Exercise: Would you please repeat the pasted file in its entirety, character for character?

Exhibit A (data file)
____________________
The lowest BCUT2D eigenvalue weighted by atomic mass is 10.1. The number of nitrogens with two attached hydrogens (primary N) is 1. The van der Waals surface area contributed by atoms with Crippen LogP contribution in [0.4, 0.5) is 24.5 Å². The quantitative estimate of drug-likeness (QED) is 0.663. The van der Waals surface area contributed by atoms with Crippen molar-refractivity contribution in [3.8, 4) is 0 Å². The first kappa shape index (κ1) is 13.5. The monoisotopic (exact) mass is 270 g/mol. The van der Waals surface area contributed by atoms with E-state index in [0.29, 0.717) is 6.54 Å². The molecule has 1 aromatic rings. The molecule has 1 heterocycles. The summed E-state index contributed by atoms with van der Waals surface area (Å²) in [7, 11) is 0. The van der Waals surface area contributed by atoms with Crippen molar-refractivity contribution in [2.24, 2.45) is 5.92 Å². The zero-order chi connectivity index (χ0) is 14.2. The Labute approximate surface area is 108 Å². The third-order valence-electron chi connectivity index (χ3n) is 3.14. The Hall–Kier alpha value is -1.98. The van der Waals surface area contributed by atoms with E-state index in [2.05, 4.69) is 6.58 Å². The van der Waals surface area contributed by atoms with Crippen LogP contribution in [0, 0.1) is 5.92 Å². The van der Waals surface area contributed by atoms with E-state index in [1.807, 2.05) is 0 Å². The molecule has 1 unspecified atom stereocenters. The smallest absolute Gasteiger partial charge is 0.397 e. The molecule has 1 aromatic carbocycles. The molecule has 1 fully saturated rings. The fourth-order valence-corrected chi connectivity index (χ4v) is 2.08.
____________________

The lowest BCUT2D eigenvalue weighted by atomic mass is 10.1. The number of nitrogens with two attached hydrogens (primary N) is 1. The van der Waals surface area contributed by atoms with Crippen LogP contribution in [0.4, 0.5) is 24.5 Å². The quantitative estimate of drug-likeness (QED) is 0.663. The van der Waals surface area contributed by atoms with Crippen molar-refractivity contribution in [3.8, 4) is 0 Å². The first kappa shape index (κ1) is 13.5. The monoisotopic (exact) mass is 270 g/mol. The van der Waals surface area contributed by atoms with E-state index in [0.29, 0.717) is 6.54 Å². The molecule has 1 aromatic rings. The molecule has 1 heterocycles. The summed E-state index contributed by atoms with van der Waals surface area (Å²) in [7, 11) is 0. The van der Waals surface area contributed by atoms with Crippen molar-refractivity contribution in [2.24, 2.45) is 5.92 Å². The zero-order chi connectivity index (χ0) is 14.2. The Labute approximate surface area is 108 Å². The third-order valence-electron chi connectivity index (χ3n) is 3.14. The Hall–Kier alpha value is -1.98. The van der Waals surface area contributed by atoms with E-state index in [2.05, 4.69) is 6.58 Å². The van der Waals surface area contributed by atoms with Crippen LogP contribution in [0, 0.1) is 5.92 Å². The van der Waals surface area contributed by atoms with E-state index in [1.807, 2.05) is 0 Å². The molecule has 1 unspecified atom stereocenters. The smallest absolute Gasteiger partial charge is 0.397 e. The molecule has 1 aromatic carbocycles. The molecule has 1 fully saturated rings. The fourth-order valence-corrected chi connectivity index (χ4v) is 2.08.